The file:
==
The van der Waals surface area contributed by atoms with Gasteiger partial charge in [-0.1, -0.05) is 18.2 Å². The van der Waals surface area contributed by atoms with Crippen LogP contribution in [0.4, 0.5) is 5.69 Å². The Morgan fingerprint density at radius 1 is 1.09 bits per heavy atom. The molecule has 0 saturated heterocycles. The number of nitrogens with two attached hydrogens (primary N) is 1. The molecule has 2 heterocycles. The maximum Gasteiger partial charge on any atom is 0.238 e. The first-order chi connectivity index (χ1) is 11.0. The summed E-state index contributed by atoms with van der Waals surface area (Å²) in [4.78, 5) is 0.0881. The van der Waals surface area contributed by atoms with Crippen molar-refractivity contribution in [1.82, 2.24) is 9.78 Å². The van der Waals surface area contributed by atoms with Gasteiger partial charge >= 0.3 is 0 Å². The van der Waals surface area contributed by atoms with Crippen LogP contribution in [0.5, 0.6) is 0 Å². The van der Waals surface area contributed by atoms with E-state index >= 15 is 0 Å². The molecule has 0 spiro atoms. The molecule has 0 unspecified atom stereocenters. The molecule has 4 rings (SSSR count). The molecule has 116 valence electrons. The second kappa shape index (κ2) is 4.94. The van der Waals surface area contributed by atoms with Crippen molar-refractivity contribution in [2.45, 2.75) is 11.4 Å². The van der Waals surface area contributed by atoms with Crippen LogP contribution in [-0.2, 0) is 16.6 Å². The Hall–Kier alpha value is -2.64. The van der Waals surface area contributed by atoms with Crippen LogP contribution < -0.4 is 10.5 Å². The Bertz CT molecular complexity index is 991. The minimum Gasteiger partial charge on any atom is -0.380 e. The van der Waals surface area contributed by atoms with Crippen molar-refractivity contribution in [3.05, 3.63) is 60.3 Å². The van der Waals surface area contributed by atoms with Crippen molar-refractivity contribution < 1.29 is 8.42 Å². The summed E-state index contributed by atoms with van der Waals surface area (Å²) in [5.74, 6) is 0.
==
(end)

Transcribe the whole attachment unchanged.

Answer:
The van der Waals surface area contributed by atoms with Gasteiger partial charge in [-0.1, -0.05) is 18.2 Å². The van der Waals surface area contributed by atoms with Crippen LogP contribution in [0.4, 0.5) is 5.69 Å². The Morgan fingerprint density at radius 1 is 1.09 bits per heavy atom. The molecule has 0 saturated heterocycles. The number of nitrogens with two attached hydrogens (primary N) is 1. The molecule has 2 heterocycles. The maximum Gasteiger partial charge on any atom is 0.238 e. The first-order chi connectivity index (χ1) is 11.0. The summed E-state index contributed by atoms with van der Waals surface area (Å²) in [4.78, 5) is 0.0881. The van der Waals surface area contributed by atoms with Crippen molar-refractivity contribution in [1.82, 2.24) is 9.78 Å². The van der Waals surface area contributed by atoms with Gasteiger partial charge >= 0.3 is 0 Å². The van der Waals surface area contributed by atoms with Crippen LogP contribution in [0.5, 0.6) is 0 Å². The van der Waals surface area contributed by atoms with E-state index >= 15 is 0 Å². The molecule has 0 spiro atoms. The molecule has 0 unspecified atom stereocenters. The molecule has 4 rings (SSSR count). The molecule has 116 valence electrons. The second kappa shape index (κ2) is 4.94. The van der Waals surface area contributed by atoms with Crippen molar-refractivity contribution in [2.45, 2.75) is 11.4 Å². The van der Waals surface area contributed by atoms with Crippen LogP contribution in [-0.2, 0) is 16.6 Å². The Hall–Kier alpha value is -2.64. The van der Waals surface area contributed by atoms with Crippen LogP contribution < -0.4 is 10.5 Å². The Bertz CT molecular complexity index is 991. The minimum Gasteiger partial charge on any atom is -0.380 e. The van der Waals surface area contributed by atoms with Crippen molar-refractivity contribution in [3.05, 3.63) is 60.3 Å². The van der Waals surface area contributed by atoms with Crippen molar-refractivity contribution < 1.29 is 8.42 Å². The summed E-state index contributed by atoms with van der Waals surface area (Å²) in [5.74, 6) is 0.